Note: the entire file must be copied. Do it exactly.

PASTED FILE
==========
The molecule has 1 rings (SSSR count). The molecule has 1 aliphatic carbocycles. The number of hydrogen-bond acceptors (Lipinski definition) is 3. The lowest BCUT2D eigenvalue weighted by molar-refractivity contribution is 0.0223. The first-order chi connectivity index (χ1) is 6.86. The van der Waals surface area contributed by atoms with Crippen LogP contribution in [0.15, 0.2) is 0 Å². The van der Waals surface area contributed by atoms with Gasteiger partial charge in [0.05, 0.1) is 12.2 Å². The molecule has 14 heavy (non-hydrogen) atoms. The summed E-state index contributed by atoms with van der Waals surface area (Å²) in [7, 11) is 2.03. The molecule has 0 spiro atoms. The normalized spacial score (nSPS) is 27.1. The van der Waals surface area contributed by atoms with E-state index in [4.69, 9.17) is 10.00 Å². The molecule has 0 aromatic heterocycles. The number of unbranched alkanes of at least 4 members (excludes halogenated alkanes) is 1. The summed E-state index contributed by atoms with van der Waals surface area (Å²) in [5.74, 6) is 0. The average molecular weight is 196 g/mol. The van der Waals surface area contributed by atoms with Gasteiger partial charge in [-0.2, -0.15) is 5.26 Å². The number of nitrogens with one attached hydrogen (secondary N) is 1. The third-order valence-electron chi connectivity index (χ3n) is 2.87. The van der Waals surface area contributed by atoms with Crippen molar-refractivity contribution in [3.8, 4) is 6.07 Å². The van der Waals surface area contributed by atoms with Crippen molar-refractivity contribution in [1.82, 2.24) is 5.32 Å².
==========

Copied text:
The molecule has 1 rings (SSSR count). The molecule has 1 aliphatic carbocycles. The number of hydrogen-bond acceptors (Lipinski definition) is 3. The lowest BCUT2D eigenvalue weighted by molar-refractivity contribution is 0.0223. The first-order chi connectivity index (χ1) is 6.86. The van der Waals surface area contributed by atoms with Crippen LogP contribution in [0.15, 0.2) is 0 Å². The van der Waals surface area contributed by atoms with Gasteiger partial charge in [0.05, 0.1) is 12.2 Å². The molecule has 14 heavy (non-hydrogen) atoms. The summed E-state index contributed by atoms with van der Waals surface area (Å²) in [7, 11) is 2.03. The molecule has 0 spiro atoms. The normalized spacial score (nSPS) is 27.1. The van der Waals surface area contributed by atoms with E-state index in [4.69, 9.17) is 10.00 Å². The molecule has 0 aromatic heterocycles. The number of unbranched alkanes of at least 4 members (excludes halogenated alkanes) is 1. The summed E-state index contributed by atoms with van der Waals surface area (Å²) in [5.74, 6) is 0. The average molecular weight is 196 g/mol. The van der Waals surface area contributed by atoms with Gasteiger partial charge in [-0.2, -0.15) is 5.26 Å². The number of nitrogens with one attached hydrogen (secondary N) is 1. The third-order valence-electron chi connectivity index (χ3n) is 2.87. The van der Waals surface area contributed by atoms with Crippen molar-refractivity contribution in [3.8, 4) is 6.07 Å². The van der Waals surface area contributed by atoms with Crippen molar-refractivity contribution in [1.82, 2.24) is 5.32 Å².